Now before you get all enraged, I am not down playing independent palaeo-art, nor am I trying to insult people who create it. Hopefully everyone on this site knows how much "non-legit" palaeo-art I've created! When I use the word legitimate here I am solely referring to the fact the palaeo-art in question was commissioned by a scientist to accompany a formal publication. This to me means the artwork carries a bit more weight by having an outside authority's seal of approval and thus has had its own form of peer review.

Now with that quick preamble out of the way, how do you get yourself working for a palaeontologist in this way?

THE Attitude

I've found one's frame of mind toward palaeontology and their art that is the key to selling said art. To best illustrate this let me tell you a story...

Just a few months ago, I met for the first time a new palaeontologist (Dr. Potential I shall dub them). I was very interested in pitching myself as a possible artist for Dr. Potential should they need a reconstruction done in their area of expertise (a big interest of mine). While they were willing to meet with me, I was stressed when almost immediately into our introduction Dr. Potential became very withdrawn and almost confrontational. I thought I'd done something offensive by mistake, but I pressed on in my usual manner of selling myself and my art (humbly casual). The interview didn't improve. In fact I thought I was crashing and burning when we got to my portfolio, and I was unable to answer some rather pointed technical questions about my anatomy choices in my pieces. I thought that was the end of the meeting, and I braced for the "thank you but no thank" you". Taking me by surprise Dr. Potential told me they were interested in me working for them. What I thought, after all that hostility?!?

It turns out Dr. Potential had tried collaborating with two other amateur artists in the past, and neither those experiences had been positive for the good doctor. In both cases Dr. Potential found the artists approached the subject matters like they were the experts, and began questioning or ignoring Dr. P's input and requests due to their own "research" of the topic subject matter. In the end Dr. Potential aborted both collaborations, and had a somewhat lowered opinion of "palaeo-enthusiasts".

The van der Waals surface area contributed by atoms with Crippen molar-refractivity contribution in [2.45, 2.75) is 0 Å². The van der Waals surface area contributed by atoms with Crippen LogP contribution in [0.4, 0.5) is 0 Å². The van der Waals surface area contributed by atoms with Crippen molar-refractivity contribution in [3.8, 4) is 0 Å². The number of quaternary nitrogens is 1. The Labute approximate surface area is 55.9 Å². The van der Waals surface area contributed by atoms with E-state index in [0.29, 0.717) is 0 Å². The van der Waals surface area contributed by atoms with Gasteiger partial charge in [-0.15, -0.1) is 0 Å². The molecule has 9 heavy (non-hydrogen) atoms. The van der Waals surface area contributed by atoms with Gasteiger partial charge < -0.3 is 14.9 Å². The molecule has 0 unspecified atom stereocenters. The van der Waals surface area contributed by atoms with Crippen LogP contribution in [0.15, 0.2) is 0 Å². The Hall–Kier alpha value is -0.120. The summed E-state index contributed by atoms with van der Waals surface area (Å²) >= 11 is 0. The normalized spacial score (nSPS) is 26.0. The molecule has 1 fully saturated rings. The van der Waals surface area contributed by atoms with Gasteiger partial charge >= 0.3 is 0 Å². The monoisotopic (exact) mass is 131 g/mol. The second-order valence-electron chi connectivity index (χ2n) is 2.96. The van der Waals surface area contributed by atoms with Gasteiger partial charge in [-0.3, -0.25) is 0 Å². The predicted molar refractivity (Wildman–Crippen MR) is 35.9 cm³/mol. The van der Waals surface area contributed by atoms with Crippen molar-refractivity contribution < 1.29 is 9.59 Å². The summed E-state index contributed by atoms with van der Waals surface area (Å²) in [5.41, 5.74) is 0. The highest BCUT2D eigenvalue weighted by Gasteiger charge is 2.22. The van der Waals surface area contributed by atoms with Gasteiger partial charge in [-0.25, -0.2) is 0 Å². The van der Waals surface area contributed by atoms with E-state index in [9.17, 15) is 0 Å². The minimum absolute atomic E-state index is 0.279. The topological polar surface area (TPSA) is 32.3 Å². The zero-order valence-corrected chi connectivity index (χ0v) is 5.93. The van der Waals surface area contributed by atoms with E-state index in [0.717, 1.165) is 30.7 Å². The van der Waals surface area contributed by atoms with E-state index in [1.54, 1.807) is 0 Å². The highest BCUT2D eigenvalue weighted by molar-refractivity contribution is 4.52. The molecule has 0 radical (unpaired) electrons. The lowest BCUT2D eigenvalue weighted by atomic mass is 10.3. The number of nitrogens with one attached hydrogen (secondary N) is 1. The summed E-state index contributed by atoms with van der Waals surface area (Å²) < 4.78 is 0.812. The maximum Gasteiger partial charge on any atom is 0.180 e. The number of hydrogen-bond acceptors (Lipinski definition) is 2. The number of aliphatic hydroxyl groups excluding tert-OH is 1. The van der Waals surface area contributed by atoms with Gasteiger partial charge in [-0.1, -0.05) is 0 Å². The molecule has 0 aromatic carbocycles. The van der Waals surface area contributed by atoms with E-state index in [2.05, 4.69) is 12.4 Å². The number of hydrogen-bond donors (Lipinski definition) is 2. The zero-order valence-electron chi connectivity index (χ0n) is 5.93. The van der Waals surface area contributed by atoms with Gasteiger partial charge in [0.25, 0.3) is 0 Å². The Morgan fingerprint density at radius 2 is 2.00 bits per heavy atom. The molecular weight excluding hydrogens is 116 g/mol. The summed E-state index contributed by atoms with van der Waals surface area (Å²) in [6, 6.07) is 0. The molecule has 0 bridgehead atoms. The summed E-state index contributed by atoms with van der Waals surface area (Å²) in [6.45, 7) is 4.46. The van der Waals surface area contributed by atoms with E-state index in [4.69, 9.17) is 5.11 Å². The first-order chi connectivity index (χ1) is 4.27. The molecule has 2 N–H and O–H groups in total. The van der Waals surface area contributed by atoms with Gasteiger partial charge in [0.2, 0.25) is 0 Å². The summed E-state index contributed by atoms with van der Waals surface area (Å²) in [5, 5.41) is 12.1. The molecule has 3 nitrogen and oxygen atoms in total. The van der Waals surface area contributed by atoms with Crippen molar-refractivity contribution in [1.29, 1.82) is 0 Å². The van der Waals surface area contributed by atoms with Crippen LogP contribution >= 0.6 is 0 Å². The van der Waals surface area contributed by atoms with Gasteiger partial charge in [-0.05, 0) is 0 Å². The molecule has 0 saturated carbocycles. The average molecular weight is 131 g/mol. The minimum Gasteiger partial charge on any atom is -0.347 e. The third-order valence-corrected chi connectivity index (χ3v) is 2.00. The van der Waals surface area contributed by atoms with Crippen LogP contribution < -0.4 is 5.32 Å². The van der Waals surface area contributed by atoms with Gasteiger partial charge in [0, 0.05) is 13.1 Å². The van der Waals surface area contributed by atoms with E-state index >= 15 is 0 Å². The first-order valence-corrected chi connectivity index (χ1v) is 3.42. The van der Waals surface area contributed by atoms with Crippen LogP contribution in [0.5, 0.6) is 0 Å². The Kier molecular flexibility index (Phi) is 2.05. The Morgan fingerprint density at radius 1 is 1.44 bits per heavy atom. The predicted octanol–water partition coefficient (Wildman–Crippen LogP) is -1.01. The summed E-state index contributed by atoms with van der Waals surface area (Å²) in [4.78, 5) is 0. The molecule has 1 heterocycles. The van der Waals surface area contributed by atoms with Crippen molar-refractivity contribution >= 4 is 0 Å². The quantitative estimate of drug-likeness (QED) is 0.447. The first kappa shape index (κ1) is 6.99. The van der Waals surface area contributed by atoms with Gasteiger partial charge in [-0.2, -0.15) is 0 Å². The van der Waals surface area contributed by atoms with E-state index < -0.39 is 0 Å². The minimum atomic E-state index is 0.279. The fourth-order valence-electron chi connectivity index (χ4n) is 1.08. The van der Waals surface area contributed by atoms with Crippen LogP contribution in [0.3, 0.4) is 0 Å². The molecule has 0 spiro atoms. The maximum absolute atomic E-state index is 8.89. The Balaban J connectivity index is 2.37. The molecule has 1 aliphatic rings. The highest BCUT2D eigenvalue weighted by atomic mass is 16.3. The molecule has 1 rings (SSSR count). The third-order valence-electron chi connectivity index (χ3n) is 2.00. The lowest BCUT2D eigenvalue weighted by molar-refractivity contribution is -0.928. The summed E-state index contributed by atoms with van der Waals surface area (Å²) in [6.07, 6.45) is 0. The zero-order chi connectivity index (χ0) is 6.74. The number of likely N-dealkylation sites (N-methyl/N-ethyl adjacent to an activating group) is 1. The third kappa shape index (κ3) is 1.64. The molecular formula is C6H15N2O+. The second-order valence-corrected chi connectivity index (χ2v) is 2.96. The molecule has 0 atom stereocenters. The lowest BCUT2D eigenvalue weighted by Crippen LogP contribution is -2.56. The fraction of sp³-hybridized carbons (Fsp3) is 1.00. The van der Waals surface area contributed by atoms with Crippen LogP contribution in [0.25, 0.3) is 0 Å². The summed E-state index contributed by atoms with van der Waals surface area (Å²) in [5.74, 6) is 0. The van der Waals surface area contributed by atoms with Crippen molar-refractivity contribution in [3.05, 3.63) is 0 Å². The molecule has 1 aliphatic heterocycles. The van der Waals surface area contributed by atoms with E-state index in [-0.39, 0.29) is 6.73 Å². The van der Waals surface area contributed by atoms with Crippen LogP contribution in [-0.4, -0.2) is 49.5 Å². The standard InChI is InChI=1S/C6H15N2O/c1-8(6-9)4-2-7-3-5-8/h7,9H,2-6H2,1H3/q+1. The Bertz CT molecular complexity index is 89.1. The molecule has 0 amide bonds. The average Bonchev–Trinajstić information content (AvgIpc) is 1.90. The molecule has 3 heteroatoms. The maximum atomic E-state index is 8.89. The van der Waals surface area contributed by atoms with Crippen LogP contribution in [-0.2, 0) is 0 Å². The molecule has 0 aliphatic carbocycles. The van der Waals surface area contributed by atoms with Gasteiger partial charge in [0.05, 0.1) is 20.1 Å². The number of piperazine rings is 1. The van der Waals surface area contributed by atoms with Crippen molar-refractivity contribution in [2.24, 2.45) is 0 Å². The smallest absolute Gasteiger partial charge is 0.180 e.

I won over Dr. Potential with my very laid back and open approach to both my palaeo-art and the science in general. More to the point Dr. P very much liked the way that while I was well informed on palaeo, I didn't have a need to "flaunt it" or pretend I knew as much (or more!) than Dr. P (as I do not!). So that is how I got the gig.

So my first very key piece of advice when approaching a scientist to create palaeo-art for them is to forget everything you think you know about palaeontology. Especially about the topic you will be creating.

I don't mean to harp on people, but this is very important as a palaeo-artist. It doesn't matter how many museums you've visited or papers you've read, the scientist is the expert in the case of a legit reconstruction. That is why they are the ones writing the paper. Approach them as such. Do this and I guarantee you'll have luck.

Besides you'd be surprised how much you can learn from talking to an expert (no matter how much or little reading you've done on their subject). Despite all the science that is out there in publication, I've always enjoyed direct conversations to learn about all that hasn't been published yet!

Your Price

While attitude is key, there is another sticking point I've encountered over my ten or so pitches. How much your art costs. How you answer can really effect your efforts to getting established.

I venture the suggestion, at least while you don't have any formal credentials or portfolio full of commissioned work, you think about doing your first few pieces for free...

Immediately I should caution, I am not aiming to make my entire living or even a significant portion of it doing palaeo-art. I would just like to see my hobby pay for itself, and maybe see myself advance to the contemporary big leagues of the artform. As of such my not making money on my first few legitimate palaeo-art pieces is not a big lose to me.